Let’s start with the free stuff. There are a lot of smart people out there that can make some good software. I will use an example. Audacity. Many of you have either heard of, or used this software. I have tried it out and am very impressed. This multitrack capable software uses multiple file formats, a built in spectrogram, and pretty good built in effects. It can record up to 16 tracks at once when used with the proper hardware, and also supports VST plugins, although the GUI on them is somewhat limited. But for free, this software program is a definite must if you are a podcaster on a budget, or lack of one.

The drawback of free software is that the creator is limited by their knowledge and/or resources and experience. But there are plenty of software manufacturers that have been doing it for years. Companies such as Cakewalk, Steinburg, Logic, Sony, and Digidesign. And they have excellent expansion qualities. Much more fx are available to the more commercial vendors. Many companies make Direct X and VST plugins for these companies. So the possibilities are endless. For example, I recently did a promo for my show which can be listened to at http://www.unsignedpodcast.com/audio/Dishwasherpromo.mp3. If you listen to it, you will notice that there are three distinct voices. The first voice is high pitched and spooky sounding. The second is a deep voice that sounds like it is in a small tiled room. The third is that of a small child. Would you believe that all the voices on that promo are all the same person? It’s true because they are all me. I did that promo in about 15 minutes using Sony Media’s Acid Pro 5.0. I used the fx from Waves Diamond Bundle. Powerful software can make projects quicker and easier to complete. But of course, it all depends on the budget.

Great deals on video and music software


The Compressor

First of all, there are compressor plugins in almost every software program these days, so some of you in the know may think that they can take the place of a good compressor. That is very wrong. Once you record your voice, you cannot get rid of some problems with even the best software programs or plugins. A good compressor cannot be replaced, and I would recommend one to anyone who is serious about improving their audio.

For those not knowing what a compressor is, I will learn ya. A compressor is basically an automatic volume control. A good analogy is to imagine that a sound man is always at the fader to control the audio. When it gets too loud, he lowers the volume. When it gets too soft, he raises it back up. That is a compressor, only you don’t have to feed it, or stroke its ego. There is much more to a compressor, but will go into it in more detail in a future posting.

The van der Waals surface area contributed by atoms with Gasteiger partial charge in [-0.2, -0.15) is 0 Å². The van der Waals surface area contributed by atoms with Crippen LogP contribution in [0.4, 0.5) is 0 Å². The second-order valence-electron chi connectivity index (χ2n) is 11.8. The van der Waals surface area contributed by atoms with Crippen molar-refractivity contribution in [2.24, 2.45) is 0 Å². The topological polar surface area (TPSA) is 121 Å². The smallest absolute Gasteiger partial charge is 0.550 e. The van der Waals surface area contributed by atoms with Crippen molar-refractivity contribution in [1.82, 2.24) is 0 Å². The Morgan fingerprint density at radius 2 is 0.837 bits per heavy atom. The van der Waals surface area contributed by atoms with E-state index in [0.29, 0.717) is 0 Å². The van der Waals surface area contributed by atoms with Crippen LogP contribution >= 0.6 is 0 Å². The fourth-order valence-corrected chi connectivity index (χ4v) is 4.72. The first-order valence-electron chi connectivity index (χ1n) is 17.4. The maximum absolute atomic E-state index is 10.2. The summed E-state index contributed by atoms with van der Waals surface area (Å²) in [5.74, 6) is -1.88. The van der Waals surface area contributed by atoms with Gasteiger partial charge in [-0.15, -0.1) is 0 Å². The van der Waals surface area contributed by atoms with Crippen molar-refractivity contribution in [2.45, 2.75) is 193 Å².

Sound and recording equipment


Accessories

The above items I mentioned are indeed necessities, but there are many little things that will have a big affect on your show. Some may not seem that important right now, but if you were to get them, you would wonder how you lived without them.

Good audio cables can make or break your recording. Not just for audio quality, but for construction. There are some cables that are so cheaply made, if you step on them or run over them with the wheel on your desk chair, they will crack or break. So a decent cable is not just for good sound.

Get a good mic stand. Don’t hold your mic if you don’t have to. A mic can also pick up your hand movements, and some people have a natural tendency to gesture with their hands and the mic will go along for the ride. A simple desk stand can suffice, or a super sexy tripod stand with retractable arm will do nicely as well.

I mentioned a pop filter before, but I cannot stress enough how important one can be. Just like a compressor, it is one of those things that can save you time. And they are cheap. You can even make one yourself if you have to.

The next topic will be more technical. I have yet to decide what it will be, but I promise you it will be very important. So until then, I hope you are enjoying this series, and I look forward to hearing the improvements made in your podcast
 
Tuesday, August 16, 2005
  Your Acoustics are Psycho!


Part 1 in The Podcast Audio Series


The room you choose to record your Podcast is as important, if not more so, as the equipment used. A well balanced room, acoustically speaking, can save a lot of headache depending on the potential for acoustical problems. So now let’s pick out our room. The first thing we have to do is pick one that is optimal for recording audio. Comfort is a plus. A decent temperature is paramount so you don’t have to open windows, doors, turn on fans, etc. And it should be the quietest as well. If you can cut down background noise, it will only help for a better sound quality in the long run. It should be the most isolated from the outside world as far as noise is concerned. But there is one myth I must dispel. The first thing people think they need to buy in order to stop sound from passing through wall is foam. Egg crate foam, mattress foam, carpet foam, you name it, they think it will stop sound. That is absolutely, unequivocally incorrect. The only thing that will stop sound is construction. The walls have to be designed a certain way and built with certain types of material in order to be “sound proof”. So let’s just assume that construction is not possible, and we have to work with what we’ve got.